That's what the San Francisco 49ers face as they prepare for a Week 4 home game against the Philadelphia Eagles.
How will the team respond following back-to-back losses? We'll know soon after Sunday's 1:25 p.m. PT kick-off.
So we could go through all of your #NinerTalk questions, many of them critiquing the team's 1-2 start, but we'll do our best to showcase the mindset of the fans this week.
Many of you want to know about the penalties, the second-half offense and how the team will respond.
So here are the answers to the questions that didn't quite make this week's NT show.
-Don't tackle with the crown of the helmet.
-Produce third-quarter scoring drives like it's the first drive of the game.
-Play with swagger. Nobody likes a Debbie Downer.
Orange slices and juice boxes. That always helped with my youth soccer games.
Kidding. Here's my honest opinion: Score on first drive of the third quarter and move the chains in the final 30 minutes of play. Here's what the 49ers did on opening drives of each half through three games.
First drive of the game: 3-play, 80-yard scoring drive - Colin Kaepernick to Vernon Davis for 29-yard touchdown pass.
First drive of the second half: 3 plays, 0 yards. PUNT
First drive of the game: 3-play, 8-yard scoring drive - Kaepernick to Michael Crabtree for 3-yard touchdown pass.
First drive of the second half: 14-play, 84-yard scoring drive - Phil Dawson makes 24-yard field goal. (NOTE: Only second-half points of the year.)
First drive of the game: 12-play, 80-yard scoring drive - Kaepernick to Crabtree for 2-yard touchdown pass.
First drive of the second half: 5 plays, 14 yards. PUNT
The opening drives are key. So are third-down conversions. As Grantland.com's Bill Barnwell points out, the 49ers are converting 69 percent of their third downs in the first half and 45 percent in the second half.
So when you're watching this game against the Eagles, ask yourself: Did we score in the first drive of the second half? Did we convert a lot of third downs, especially in the second half?
Rule number 76: No excuses, play like a champion.
Also read answers to questions 1 and 2, both apply to this question.
I wouldn't say that just yet. But, if Tramaine Brock returns to the field this week, you can't overlook the contributions of Perrish Cox.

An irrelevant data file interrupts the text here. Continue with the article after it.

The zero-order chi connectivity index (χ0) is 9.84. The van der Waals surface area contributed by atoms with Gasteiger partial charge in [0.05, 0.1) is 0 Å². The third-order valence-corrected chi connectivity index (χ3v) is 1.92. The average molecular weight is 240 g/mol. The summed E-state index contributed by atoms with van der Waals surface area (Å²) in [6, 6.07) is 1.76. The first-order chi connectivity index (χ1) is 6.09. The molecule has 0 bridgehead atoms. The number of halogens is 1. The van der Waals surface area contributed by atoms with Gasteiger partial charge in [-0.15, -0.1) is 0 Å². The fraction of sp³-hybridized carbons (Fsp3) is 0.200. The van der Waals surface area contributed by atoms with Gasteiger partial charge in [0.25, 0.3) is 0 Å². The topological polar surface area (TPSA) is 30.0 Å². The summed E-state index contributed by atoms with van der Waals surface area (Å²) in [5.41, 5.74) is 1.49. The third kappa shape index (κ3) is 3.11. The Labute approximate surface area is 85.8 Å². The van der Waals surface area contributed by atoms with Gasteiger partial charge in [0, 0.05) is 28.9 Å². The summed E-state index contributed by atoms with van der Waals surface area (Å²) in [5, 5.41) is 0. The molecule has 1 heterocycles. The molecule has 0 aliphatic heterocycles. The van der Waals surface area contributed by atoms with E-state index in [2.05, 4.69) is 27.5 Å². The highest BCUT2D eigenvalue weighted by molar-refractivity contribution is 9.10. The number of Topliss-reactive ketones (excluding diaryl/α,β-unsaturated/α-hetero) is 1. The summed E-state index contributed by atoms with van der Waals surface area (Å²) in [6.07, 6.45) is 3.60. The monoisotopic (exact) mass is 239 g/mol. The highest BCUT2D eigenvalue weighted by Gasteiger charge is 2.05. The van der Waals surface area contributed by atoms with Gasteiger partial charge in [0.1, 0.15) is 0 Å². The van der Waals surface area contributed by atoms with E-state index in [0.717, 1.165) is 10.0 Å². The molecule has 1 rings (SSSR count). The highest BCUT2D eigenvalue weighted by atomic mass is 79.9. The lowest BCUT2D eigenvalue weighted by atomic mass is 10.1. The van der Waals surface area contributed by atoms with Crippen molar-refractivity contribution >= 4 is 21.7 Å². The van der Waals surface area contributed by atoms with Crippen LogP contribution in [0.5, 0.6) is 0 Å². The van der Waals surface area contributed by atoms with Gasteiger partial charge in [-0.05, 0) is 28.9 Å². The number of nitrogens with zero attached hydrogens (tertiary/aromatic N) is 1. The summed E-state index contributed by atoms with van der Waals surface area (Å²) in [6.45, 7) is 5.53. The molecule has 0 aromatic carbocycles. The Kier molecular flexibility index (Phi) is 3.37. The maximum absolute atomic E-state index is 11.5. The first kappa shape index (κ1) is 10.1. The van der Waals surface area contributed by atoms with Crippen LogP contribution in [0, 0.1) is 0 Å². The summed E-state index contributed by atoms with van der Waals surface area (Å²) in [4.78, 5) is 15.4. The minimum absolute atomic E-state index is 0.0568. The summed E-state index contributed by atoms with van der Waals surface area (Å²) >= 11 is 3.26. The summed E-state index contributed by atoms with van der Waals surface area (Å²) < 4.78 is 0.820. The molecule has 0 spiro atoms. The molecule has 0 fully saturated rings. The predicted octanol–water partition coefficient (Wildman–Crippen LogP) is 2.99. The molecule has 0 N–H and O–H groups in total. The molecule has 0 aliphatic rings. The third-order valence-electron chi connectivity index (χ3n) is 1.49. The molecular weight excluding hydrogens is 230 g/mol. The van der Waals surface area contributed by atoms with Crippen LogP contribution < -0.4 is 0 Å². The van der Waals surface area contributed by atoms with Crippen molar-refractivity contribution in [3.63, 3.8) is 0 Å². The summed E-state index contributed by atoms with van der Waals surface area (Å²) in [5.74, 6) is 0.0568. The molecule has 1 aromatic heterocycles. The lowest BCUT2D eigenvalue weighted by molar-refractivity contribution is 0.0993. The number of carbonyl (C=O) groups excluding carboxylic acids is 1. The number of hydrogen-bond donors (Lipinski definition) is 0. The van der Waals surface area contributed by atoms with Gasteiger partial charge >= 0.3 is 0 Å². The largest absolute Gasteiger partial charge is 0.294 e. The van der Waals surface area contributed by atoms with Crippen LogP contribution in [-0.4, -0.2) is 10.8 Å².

Cox has been playing really well.
Can't tell. I sit in the press box.
If you're reading this and you know, answer in the comments section of this post. I'd like to hear YOUR thoughts.
To be determined.
Injury reports should give a hint on his game status. Davis hasn't practiced this season.
This remains a mystery. But here are the best 10 episodes of "The Joe Show."
Fans have no chill. I liked what Roman did last week with the five-wide receiver offense. San Francisco had trouble rushing inside against Arizona, and it makes sense. The Cardinals have one of the NFL's best rushing defenses. No, wait, they actually have the fourth-best rush defense, allowing 71.7 yards per game. I liked how the 49ers attacked the outside of their defense.
Each game plan is different. They're created based on personnel and scheme. Will we see the same attack from the 49ers this week? Probably not. This is a new week and a different team. If Vernon Davis is back to 100 percent after resting his injured ankle and knee, that could change San Francisco's running attack as well.
Remember, Davis is a beast as an in-line blocker.
Marcus Lattimore remains on the Reserve/Non-Football Injury List and is eligible to practice after Week 6.
Pierre Garçon's two touchdowns in three weeks have nothing to do with Lattimore's future. If the second-year running back is fully healthy, then he could be added to the roster. San Francisco only has two healthy running backs on the 53-man roster. Lattimore is not out of the picture just yet.
I Really Hope Not. Would Not Like To See That Happen.
We'll Have To Wait And See.